While a liberal group responsible for fomenting the Electoral College rebellion claims to have at least 20 of the 37 GOP defectors needed to pull an upset and send the election to the House, The Hill reports that, among Republicans on the ground, though, there is no chatter or speculation surrounding that possibility. The liberal opposition has generated a cottage industry of online speculation that an Electoral College revolt is a real possibility. But state party leaders familiar with the thinking of their electors dismiss the speculation as fantasy.
Republican state party chairmen and local officials expect nearly every GOP elector to fulfill their pledges to vote for Donald Trump for president on Monday when delegates gather across the country to cast their Electoral College ballots.
Despite a media frenzy around the scattered groups of liberals suggesting a groundswell of Republican opposition to Trump, there is little evidence to suggest that many GOP voters will go against the popular vote in their home states.
An Associated Press poll of more than 330 electors published Thursday found similarly long odds for any Electoral College revolt, with both Democrats and Republicans convinced Trump will clinch the vote Monday.
The Hill reached state party chairmen or officials for 10 of the 30 states Trump won in November, accounting for 170 of the 270 electoral votes he needs to win.
The officials in those states, most of whom said they are in close contact with their full slate of delegates and are working in tandem with the Republican National Committee’s whip operation, promised to deliver 169 of the 170 electoral votes up for grabs.
Full story: Zero Hedge
The Defcon Warning System, a private organisation which monitors world events and estimates the nuclear threat against America, is now at Level 5 – its lowest possible state.
Just weeks ago the warning was accelerated to Level 3 following increased tensions between US and Russia, with insiders fearing the West was creeping closer to nuclear war.
Source: Daily Express.
Stefan delivers an excellent obituary and postmortem for the New York Times.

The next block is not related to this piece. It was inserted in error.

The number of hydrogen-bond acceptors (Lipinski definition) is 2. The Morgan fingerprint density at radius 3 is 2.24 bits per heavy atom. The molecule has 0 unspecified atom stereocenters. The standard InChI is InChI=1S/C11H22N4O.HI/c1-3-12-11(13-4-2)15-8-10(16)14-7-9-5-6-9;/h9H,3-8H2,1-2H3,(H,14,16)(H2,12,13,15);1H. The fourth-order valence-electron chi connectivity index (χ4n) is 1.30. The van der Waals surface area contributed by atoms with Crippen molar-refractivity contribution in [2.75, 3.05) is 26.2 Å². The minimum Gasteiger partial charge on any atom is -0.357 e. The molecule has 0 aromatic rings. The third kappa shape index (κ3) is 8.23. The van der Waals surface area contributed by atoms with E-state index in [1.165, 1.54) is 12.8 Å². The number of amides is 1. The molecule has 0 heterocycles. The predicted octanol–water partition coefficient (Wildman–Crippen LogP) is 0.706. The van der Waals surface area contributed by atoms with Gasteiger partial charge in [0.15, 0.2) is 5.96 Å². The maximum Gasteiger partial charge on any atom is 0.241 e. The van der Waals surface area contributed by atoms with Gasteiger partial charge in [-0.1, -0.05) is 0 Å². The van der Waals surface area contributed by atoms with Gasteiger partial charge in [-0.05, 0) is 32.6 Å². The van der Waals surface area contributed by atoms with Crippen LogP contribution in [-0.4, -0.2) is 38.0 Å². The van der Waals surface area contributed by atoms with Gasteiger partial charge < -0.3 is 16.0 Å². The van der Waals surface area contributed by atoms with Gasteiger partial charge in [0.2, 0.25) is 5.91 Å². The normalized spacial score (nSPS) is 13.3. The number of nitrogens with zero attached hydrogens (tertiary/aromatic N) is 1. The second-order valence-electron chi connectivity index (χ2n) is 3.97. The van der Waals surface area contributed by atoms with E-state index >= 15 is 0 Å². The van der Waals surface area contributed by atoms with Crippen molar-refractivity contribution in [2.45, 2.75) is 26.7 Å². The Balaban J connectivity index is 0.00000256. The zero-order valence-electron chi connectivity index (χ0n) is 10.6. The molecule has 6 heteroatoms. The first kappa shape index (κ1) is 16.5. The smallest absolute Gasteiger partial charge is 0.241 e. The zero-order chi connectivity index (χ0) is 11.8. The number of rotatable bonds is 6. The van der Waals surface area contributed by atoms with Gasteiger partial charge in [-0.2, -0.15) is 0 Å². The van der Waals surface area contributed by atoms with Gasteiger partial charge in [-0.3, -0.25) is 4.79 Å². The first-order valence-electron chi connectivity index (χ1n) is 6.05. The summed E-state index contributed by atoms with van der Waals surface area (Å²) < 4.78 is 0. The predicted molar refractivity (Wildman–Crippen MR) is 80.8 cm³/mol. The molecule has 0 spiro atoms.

Most political “experts” expected the election would be called shortly after the polls closed on the west coast. They said that Clinton was going to win and it wasn’t going to be particularly close. They couldn’t have been more wrong.
It ended up being a late night. Midnight came and went on the east coast with neither candidate declared the winner. But while neither candidate had yet reached 270 electoral votes, Donald Trump was almost assuredly going to win. At 2:31 ET, the Associated Press was the first major news network to make it official.
Moments after the call was made, the media turned their attention toward Clinton HQ. Instead of a concession, John Podesta dressed the crowd, saying that they’re hear from the campaign the following morning.
Now we may know why. Because Hillary Clinton wasn’t taking it well.
Donald Trump was declared the winner of the presidential election late Tuesday night. He delivered his victory speech immediately after the news broke, but the country had to wait until the next morning to hear from Hillary Clinton.
Now we may know why. Several hours after the election results came in, Clinton was still “crying inconsolably” and blaming FBI Director James Comey and Barack Obama for her loss.
This report comes to us from Ed Klein, the former Editor in Chief of NY Magazine. Watch him explain Clinton’s reaction in the video below.
In case there was ever any doubt . . . Poor people, Millennials, and minorities are what put Trump in the Whitehouse. You know, all the people that the mainstream media says he hates? The people who traditionally vote for Democrats?
How soon do you think the layoffs will begin? NYT is already reporting a 96% drop in ad revenue…
WASHINGTON (AP) — Donald Trump was elected America’s 45th president Tuesday, an astonishing victory for a celebrity businessman and political novice who capitalized on voters’ economic anxieties, took advantage of racial tensions and overcame a string of sexual assault allegations on his way to the White House.
His triumph over Hillary Clinton will end eight years of Democratic dominance of the White House and threatens to undo major achievements of President Barack Obama. He’s pledged to act quickly to repeal Obama’s landmark health care law, revoke the nuclear agreement with Iran and rewrite important trade deals with other countries, particularly Mexico and Canada.
The Republican blasted through Democrats’ longstanding firewall, carrying Pennsylvania and Wisconsin, states that hadn’t voted for a GOP presidential candidate since the 1980s. He needed to win nearly all of the competitive battleground states, and he did just that, claiming Florida, Ohio, North Carolina and others.